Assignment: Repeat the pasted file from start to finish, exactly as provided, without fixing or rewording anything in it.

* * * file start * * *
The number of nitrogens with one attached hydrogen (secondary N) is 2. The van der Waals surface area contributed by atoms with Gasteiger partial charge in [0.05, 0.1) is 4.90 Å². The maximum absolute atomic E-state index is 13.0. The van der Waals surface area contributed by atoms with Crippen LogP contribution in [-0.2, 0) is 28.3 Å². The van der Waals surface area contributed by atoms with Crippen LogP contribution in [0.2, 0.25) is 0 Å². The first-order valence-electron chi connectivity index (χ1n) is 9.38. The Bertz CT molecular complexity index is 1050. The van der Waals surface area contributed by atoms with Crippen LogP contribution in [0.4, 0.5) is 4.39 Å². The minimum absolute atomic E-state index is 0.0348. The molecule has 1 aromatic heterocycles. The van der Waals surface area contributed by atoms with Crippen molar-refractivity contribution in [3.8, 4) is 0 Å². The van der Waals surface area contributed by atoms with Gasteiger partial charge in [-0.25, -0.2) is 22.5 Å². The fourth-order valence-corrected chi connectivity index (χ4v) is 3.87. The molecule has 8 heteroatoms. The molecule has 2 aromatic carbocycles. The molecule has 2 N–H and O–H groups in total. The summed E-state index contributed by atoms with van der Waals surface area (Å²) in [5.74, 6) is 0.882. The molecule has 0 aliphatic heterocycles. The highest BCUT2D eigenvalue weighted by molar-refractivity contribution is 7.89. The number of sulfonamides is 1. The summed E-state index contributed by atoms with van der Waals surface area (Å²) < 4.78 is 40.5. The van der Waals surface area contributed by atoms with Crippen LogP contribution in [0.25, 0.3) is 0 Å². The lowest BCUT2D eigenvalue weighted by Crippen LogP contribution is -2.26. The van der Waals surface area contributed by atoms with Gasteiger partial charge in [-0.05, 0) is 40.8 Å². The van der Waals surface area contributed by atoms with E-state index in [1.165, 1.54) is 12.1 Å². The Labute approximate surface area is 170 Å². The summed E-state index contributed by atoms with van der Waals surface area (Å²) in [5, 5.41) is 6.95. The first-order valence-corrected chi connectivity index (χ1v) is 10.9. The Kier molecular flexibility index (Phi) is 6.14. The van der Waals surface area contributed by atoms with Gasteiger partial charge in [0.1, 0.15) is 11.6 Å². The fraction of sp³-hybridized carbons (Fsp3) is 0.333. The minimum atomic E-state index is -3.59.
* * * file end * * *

The number of nitrogens with one attached hydrogen (secondary N) is 2. The van der Waals surface area contributed by atoms with Gasteiger partial charge in [0.05, 0.1) is 4.90 Å². The maximum absolute atomic E-state index is 13.0. The van der Waals surface area contributed by atoms with Crippen LogP contribution in [-0.2, 0) is 28.3 Å². The van der Waals surface area contributed by atoms with Crippen LogP contribution in [0.2, 0.25) is 0 Å². The first-order valence-electron chi connectivity index (χ1n) is 9.38. The Bertz CT molecular complexity index is 1050. The van der Waals surface area contributed by atoms with Crippen LogP contribution in [0.4, 0.5) is 4.39 Å². The minimum absolute atomic E-state index is 0.0348. The molecule has 1 aromatic heterocycles. The van der Waals surface area contributed by atoms with Crippen molar-refractivity contribution in [3.8, 4) is 0 Å². The van der Waals surface area contributed by atoms with Gasteiger partial charge in [-0.25, -0.2) is 22.5 Å². The fourth-order valence-corrected chi connectivity index (χ4v) is 3.87. The molecule has 8 heteroatoms. The molecule has 2 aromatic carbocycles. The molecule has 2 N–H and O–H groups in total. The summed E-state index contributed by atoms with van der Waals surface area (Å²) in [5.74, 6) is 0.882. The molecule has 0 aliphatic heterocycles. The highest BCUT2D eigenvalue weighted by molar-refractivity contribution is 7.89. The number of sulfonamides is 1. The summed E-state index contributed by atoms with van der Waals surface area (Å²) < 4.78 is 40.5. The van der Waals surface area contributed by atoms with Crippen LogP contribution in [0.25, 0.3) is 0 Å². The lowest BCUT2D eigenvalue weighted by Crippen LogP contribution is -2.26. The van der Waals surface area contributed by atoms with Gasteiger partial charge in [-0.05, 0) is 40.8 Å². The van der Waals surface area contributed by atoms with E-state index in [1.165, 1.54) is 12.1 Å². The Labute approximate surface area is 170 Å². The summed E-state index contributed by atoms with van der Waals surface area (Å²) in [5, 5.41) is 6.95. The first-order valence-corrected chi connectivity index (χ1v) is 10.9. The Kier molecular flexibility index (Phi) is 6.14. The van der Waals surface area contributed by atoms with Gasteiger partial charge in [0.1, 0.15) is 11.6 Å². The fraction of sp³-hybridized carbons (Fsp3) is 0.333. The minimum atomic E-state index is -3.59.